Trump also had little desire to pressure Beijing or criticize its president, Xi Jinping, with whom he wanted to secure cooperation to end a year-long trade war before the reelection campaign was launched. When Trump posted his first question about the virus in Davos, he enthusiastically praised Xi's response, going far beyond the calibrated risk-reward messages that his aides were encouraging.
The west wing was adrift.
In late January, acting chief of staff Mick Mulvaney held the position in name only while his impending post-indictment was rumored. I was in the initial coronavirus task force, which was riddled with infighting. At the same time, the White House Office of Management and Budget was grappling with Azar's HHS for money to fight the virus.
HHS wanted to send a special request for coronavirus funding to Congress, but the White House budget office resisted for weeks, insisting that HHS should reuse $ 250 million of its existing budget to bolster the national reserve by purchasing of protective equipment. However, HHS stated that without authorization from Congress, it would not be able to purchase the necessary quantities of masks, gowns, and fans to rapidly reinforce the national reserve.
Finally, an initial request went to Congress for $ 2.5 billion in virus aid, an amount that lawmakers from both parties rejected as too low. The bill that Congress quickly passed and that Trump signed, the first of three so far, was $ 8 billion.
Even as the two agencies struggled, there was no influential voice in Trump's orbit to push him to act quickly in the pandemic. Trump had surrounded himself with loyalists and few in the administration, including national security adviser Robert O'Brien, were able to redirect the president's attention. In mid-January, the meetings were held at the White House, but the goal was to get the employees of the US government back. USA From China, which was still downplaying how contagious the virus was.
A Jan. 29 memo from White House chief adviser Peter Navarro accurately predicted some of the challenges the United States faces of what would become a pandemic, though it was not the first to sound the alarm. But he, like Pottinger, was seen by others in the White House as a Chinese hawk and his concerns were dismissed by others in the administration who did not present them to the president.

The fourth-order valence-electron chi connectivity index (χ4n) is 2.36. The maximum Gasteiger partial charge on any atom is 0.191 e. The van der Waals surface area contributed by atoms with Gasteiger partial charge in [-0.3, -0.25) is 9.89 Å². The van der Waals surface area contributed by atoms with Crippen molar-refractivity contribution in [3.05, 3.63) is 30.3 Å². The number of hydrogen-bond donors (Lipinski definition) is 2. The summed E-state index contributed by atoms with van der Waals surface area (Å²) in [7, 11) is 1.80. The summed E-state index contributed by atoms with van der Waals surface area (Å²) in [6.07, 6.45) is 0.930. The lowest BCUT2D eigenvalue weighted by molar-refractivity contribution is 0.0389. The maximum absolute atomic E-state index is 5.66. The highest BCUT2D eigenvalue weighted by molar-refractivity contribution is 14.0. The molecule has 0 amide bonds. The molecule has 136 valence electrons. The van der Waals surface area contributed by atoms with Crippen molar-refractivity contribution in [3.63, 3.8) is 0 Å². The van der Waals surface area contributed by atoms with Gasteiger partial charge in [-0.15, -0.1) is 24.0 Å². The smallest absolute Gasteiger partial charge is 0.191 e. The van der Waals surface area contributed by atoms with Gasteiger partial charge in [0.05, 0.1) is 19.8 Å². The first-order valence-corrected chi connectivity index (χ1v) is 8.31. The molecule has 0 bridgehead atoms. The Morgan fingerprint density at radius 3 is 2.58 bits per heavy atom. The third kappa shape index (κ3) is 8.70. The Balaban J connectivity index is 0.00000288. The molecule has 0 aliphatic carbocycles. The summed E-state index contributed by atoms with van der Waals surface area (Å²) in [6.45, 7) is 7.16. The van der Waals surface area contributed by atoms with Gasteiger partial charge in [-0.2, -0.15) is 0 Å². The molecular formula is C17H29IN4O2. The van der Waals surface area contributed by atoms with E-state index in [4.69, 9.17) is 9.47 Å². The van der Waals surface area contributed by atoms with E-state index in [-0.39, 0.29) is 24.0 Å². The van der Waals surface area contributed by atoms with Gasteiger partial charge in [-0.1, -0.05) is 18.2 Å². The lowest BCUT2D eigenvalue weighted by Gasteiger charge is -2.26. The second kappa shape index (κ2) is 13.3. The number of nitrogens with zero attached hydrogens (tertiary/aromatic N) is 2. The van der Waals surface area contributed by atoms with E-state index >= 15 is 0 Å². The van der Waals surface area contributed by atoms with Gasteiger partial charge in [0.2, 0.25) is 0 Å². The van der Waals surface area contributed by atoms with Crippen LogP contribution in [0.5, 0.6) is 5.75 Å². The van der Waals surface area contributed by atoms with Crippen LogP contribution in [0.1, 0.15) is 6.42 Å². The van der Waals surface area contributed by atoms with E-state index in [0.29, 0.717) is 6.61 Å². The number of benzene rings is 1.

On January 30, the WHO declared the virus to be a global health emergency, while Trump campaigned in Iowa. The following day, the Trump administration banned admission to the United States by foreign citizens who had traveled to China in the last 14 days, excluding immediate family members of US citizens or permanent residents.
Trump called it a bold move, but continued to speak of the seriousness of the threat. Despite the ban, more than 400,000 people have traveled from China since that date, according to an analysis by The New York Times.
'Very, very smart'
On February 10, Trump stood before thousands of supporters at a New Hampshire rally and stated: In April, you know, in theory, when it gets a little warm, it miraculously disappears.
The crowd roared their approval at Trump's unproven claim. The Senate had cleared Trump of the impeachment charges and the president shifted his focus toward reelection, even when other members of the administration intervened in the virus.
Federal officials put CDC solely in charge of developing a test for the virus and excluded private interests, an option that cost precious time when the resulting CDC test proved flawed.
Trump spent many weeks shuffling the responsibility of leading his administration's response to the crisis. Put Azar in charge of the administration's virus task force before replacing him with the vice president Mike Pence towards the end of February. Even as the virus spread across the world, prevailing voices at the White House, including senior adviser Jared Kushner and Treasury Secretary Steve Mnuchin, urged the president to avoid major steps that could affect financial markets.
The president had firmly tied his fate to Wall Street, and the markets needed a slump for Trump to increase his response. In late February, while Trump was traveling in India, the Dow Jones plummeted 1,000 points amid growing fears about the coronavirus.
Trump was upset by the collapse of his flight back to Washington on February 26 and lashed out attendees for comments made by a senior CDC official, Dr. Nancy Messonnier, during a briefing the day before, when he warned Americans who would have to prepare for a rather severe social distancing.
It's not so much about whether this will happen more, but rather when exactly it will happen, he said.
The White House announced that Pence would report to the media on the response that night. However, Trump took the podium and since then he has not left the stage, belatedly becoming the face of the battle against the virus.
When Trump took the lectern in the White House meeting room to talk about the virus, the United States had 15 patients with coronavirus.
We are at that very low level, and we want to keep it that way, Trump said. We are very, very ready for this.